Context

based
adaptive binary
arithmetic coding in
the H.264/AVC video
compression
IEEE CSVT July 2003
Detlev Marpe, Heiko Schwarz, and Thomas
Wiegand
2003/11/04
Presented by Chen

hsiu Huang
C
A
B
A
C
Outline
•
Introduction
•
The CABAC framework
•
Detailed description of CABAC
•
Experimental result
•
Conclusion
Past deficiencies
•
Entropy coding such as MPEG

2, H.263, MPEG

4
(SP) is based on fixed tables of VLCs.
•
Due to VLCs, coding events with probability > 0.5
cannot be efficiently represented.
•
The usage of fixed VLC tables does not allow an
adaptation to the actual symbol statistics.
•
Since there is a fixed assignment of VLC tables
and syntax elements, existing
inter

symbol
redundancies
cannot be exploited.
Why?
Solutions
•
The first hybrid block

based video coding
schemes that incorporate an adaptive binary
arithmetic coder was presented in [6].
•
The first standard that use arithmetic entropy
coder is given by Annex E of H.263 [4].
•
However, the major drawbacks contains:
–
Annex E is applied to the same syntax elements as the
VLC elements of H.263.
–
All the probability models an non

adaptive that their
underlying probability as assumed to be static.
–
The generic m

ary arithmetic coder used involves a
considerable amount of computational complexity.
Jump!
The CABAC Framework
•
binarization
context modeling
binary arithmetic coding
In the regular coding mode, each bin enters the context modeling
stage, where a probability model is selected such that the
corresponding choice may depend on previously encoded syntax
elements of bins.
The bypass coding mode is chosen for selected bins in order to allow
a speedup of the whole encoding/decoding process by means of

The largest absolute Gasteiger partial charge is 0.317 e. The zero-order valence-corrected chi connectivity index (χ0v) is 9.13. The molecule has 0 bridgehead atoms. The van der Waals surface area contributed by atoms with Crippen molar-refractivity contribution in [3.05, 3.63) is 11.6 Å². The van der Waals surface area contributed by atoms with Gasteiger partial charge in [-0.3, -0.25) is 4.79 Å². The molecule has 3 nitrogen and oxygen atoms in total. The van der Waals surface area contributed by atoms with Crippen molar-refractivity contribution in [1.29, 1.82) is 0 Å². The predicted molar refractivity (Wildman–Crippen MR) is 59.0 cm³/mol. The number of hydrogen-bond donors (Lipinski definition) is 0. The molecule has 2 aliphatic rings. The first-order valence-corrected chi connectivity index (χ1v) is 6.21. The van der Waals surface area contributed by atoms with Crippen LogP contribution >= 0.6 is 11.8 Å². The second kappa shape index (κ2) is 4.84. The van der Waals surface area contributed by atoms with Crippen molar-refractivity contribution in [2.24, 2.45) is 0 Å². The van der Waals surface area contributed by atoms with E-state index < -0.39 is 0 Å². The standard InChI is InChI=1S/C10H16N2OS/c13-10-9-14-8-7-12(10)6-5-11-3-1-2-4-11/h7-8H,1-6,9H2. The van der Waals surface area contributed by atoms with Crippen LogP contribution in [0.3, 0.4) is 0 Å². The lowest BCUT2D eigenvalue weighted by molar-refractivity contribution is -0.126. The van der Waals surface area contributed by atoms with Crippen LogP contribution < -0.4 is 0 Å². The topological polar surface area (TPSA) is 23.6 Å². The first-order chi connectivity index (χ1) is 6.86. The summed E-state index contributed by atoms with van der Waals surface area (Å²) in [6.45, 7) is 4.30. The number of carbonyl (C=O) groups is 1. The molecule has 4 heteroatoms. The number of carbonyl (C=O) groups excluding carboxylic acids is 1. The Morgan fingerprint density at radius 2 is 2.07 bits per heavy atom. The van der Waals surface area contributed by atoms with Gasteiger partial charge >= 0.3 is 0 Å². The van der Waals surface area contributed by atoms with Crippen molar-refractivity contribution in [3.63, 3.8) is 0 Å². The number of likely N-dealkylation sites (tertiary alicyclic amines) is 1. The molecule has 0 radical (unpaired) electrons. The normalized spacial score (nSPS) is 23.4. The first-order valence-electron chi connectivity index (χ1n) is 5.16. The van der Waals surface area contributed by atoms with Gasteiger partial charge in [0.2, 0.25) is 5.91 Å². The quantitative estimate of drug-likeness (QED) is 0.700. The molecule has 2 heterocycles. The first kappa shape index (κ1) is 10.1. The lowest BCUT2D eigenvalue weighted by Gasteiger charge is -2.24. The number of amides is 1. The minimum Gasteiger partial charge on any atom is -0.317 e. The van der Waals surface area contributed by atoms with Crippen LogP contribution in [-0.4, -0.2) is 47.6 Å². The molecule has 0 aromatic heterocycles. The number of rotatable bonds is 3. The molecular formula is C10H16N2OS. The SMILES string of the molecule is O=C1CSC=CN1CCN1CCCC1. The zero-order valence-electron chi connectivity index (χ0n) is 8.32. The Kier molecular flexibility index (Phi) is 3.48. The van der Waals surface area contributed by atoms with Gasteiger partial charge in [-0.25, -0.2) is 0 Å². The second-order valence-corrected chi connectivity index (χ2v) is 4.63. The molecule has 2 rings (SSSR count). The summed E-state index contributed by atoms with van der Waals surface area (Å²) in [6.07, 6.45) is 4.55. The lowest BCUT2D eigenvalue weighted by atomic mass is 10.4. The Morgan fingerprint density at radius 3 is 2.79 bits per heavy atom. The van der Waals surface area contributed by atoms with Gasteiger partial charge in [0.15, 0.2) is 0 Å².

simplified coding engine without the usage of an explicitly assigned
model.
Figure 1.
Binarization
•
Consider the value
“
3
”
of mb_type, which signals the
macroblock type
“
P_8x8
”
, is given by
“
001
”
.
•
The symbol probability p(
“
3
”
) is equal to the product of
p
(C0)
(
“
0
”
), p
(C1)
(
“
0
”
), and p
(C2)
(
“
1
”
), where C0, C1, and C2
are denote the binary probability models of the internal
nodes.
Figure 2.
Back
•
Adaptive m

ary binary arithmetic coding (m > 2) is in
general requiring at least two multiplication for each symbol
to encode as well as a number of fairly operations to
perform the probability update [36].
•
Contrary, fast, multiplication

free variants of binary
arithmetic coding, one of which was specifically developed
for the CABAC frame, as described below.
•
Since the probability of symbols with larger bin strings is
typically very low, the computation overhead in fairly small
and can be easily compensated by using a fast binary
coding engine.
•
Finally, binarization enables context modeling on sub

symbol level. For the most frequently observed bins,
conditional probability can be used, while less frequently
observed bins can be treaded using a joint, typically zero

order probability model.
Why?
Binarization Schemes
•
A binary representation for a given non

binary valued
syntax element should be close to a minimum redundancy
code.
•
Instead of Huffman tree, the design of CABAC (mostly)
relies the a few basic code trees,
whose structure enables a
simple on

line computation of all code words without the
need for storing any tables
.
–
Unary code (U) and truncated unary code (TU)
–
The
k
th order Exp

Golomb code (EG
k
)
–
The fixed

length code (FL)
•